I posit no boundary between us...


The line in the title poem of Posit (I posit/no boundary/between us) is one I'd like to parse, in reference to what Neo-Romanticism is meant to be in the humanities world in 2017. If looked at objectively, an argument could be made that Modern art, post-modern art, and Deconstructionist literary theory are all largely constituted by a succession of boundaries, and a succession of boundaries effect. In other words, the works of art, and the texts, are a game and a gambit against both intimacy, and the possibility of intimacy, between reader/viewer and creator. Deconstructionism configures intimacy as naive, as both an intention and a possibility, largely through the perceived obtrusion of the arbitrary into language and linguistic significations. Modernity and post-modernity lean heavily on alienation tactics and irony motifs. To torque Wilde, the importance of being earnest is lost. Yet Deconstructionism must withstand its own contradictions; as Roland Barthes enumerates how we might be seduced by texts, it must be understood that what is seductive in textuality is, in itself, the possibility of writer/reader intimacy; and that intimacy can only be a viable possibility if what is arbitrary in language is balanced and offset by what in language and linguistic symbolization is purposeful (as Wordsworth would have it), and penetrant into the psyche of those who read and experience the text. 

Neo-Romanticism is, in fact, predicated on a belief in the efficacy of aesthetic symbolization, and (specifically), the positing of no boundary between creator and viewer/reader. Neo-Romanticism, on a primordial level (manifest, perhaps, from a ricochet to Philadelphia's buildings), believes in itself, and believes in its audience. Why the Dusie chap Posit, which ten years ago was ricocheting across the country for the first time, was more a statement of intention than I at first perhaps perceived, is because I failed to grasp the underpinnings of the work itself (and of The Posit Trilogy which came later) in regards to the primordial compact I unconsciously projected onto it, as I created it; a self-regulated, self-sustaining world of good faith, good intentions, and genial good will towards whoever might choose to read the text. The Neo-Romanticism which arose from Aughts Philadelphia does, in fact, attempt to take the first person singular and make it genial again. There cannot be a "you," a second person singular, without an "I"; and the significance of poetry's primordial perspective, an "I" addressing a "you," is that it becomes a Heideggerian sheltering device against what might corrupt it from without. The succession of boundaries effect embedded in Modern and post-modern art, the creation of more and more vast distances between reader/viewer and creator, is not an effect Neo-Romanticism finds interesting. Formality is another issue, and off the table here; but, suffice it to say, formality creates the inherent genial good will of a rich relationship to history and histories, continuity of consciousness over long stretches of time.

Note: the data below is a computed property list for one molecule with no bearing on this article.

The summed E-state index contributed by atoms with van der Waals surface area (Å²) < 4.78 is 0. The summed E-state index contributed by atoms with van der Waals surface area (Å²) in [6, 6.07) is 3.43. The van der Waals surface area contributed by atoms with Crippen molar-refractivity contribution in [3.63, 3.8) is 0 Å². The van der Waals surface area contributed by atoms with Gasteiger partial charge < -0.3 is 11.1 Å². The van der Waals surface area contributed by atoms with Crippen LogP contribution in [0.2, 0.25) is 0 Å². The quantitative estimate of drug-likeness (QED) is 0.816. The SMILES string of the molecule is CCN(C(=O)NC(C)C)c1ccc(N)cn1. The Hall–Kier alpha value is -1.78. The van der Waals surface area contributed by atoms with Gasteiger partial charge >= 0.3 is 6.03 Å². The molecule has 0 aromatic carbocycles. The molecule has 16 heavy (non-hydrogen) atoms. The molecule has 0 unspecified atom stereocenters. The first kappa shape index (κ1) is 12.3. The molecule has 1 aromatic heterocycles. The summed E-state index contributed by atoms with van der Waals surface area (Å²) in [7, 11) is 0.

When formality is shifted into place as a prominent element of a literary text, as in The Witches of South Philadelphia, the genial good will of the artist is to, among other things, fulfill an imperative function that both Deconstruction and post-modernity largely lost: to entertain, edify, and enlighten the reader on the highest possible cognitive level. Readers read the poem because they enjoy it. This seems simple; it is not, in practice. Literature in the American Academy is so painfully onerous, as a Babel-level enterprise or (often) anti-enterprise, that literary types stick to books as a mode of self-abnegation and self-abasement. As a graduate student, I worked under a professor once, and I endeavored to bring this complex to the surface. We stick to these texts, I said, because we enjoy them; we study literature because we like it; correct? You'd be amazed that he was nonplussed enough that producing an answer seemed, to him, inadvisable and impossible. I never forgot the sense I had that here, folks, was an impostor; someone doing something for the wrong reason, whatever that reason might have been. Posit, The Posit Trilogy, Witches, and the rest are all aiming to cut out the proverbial middle man, academic or not.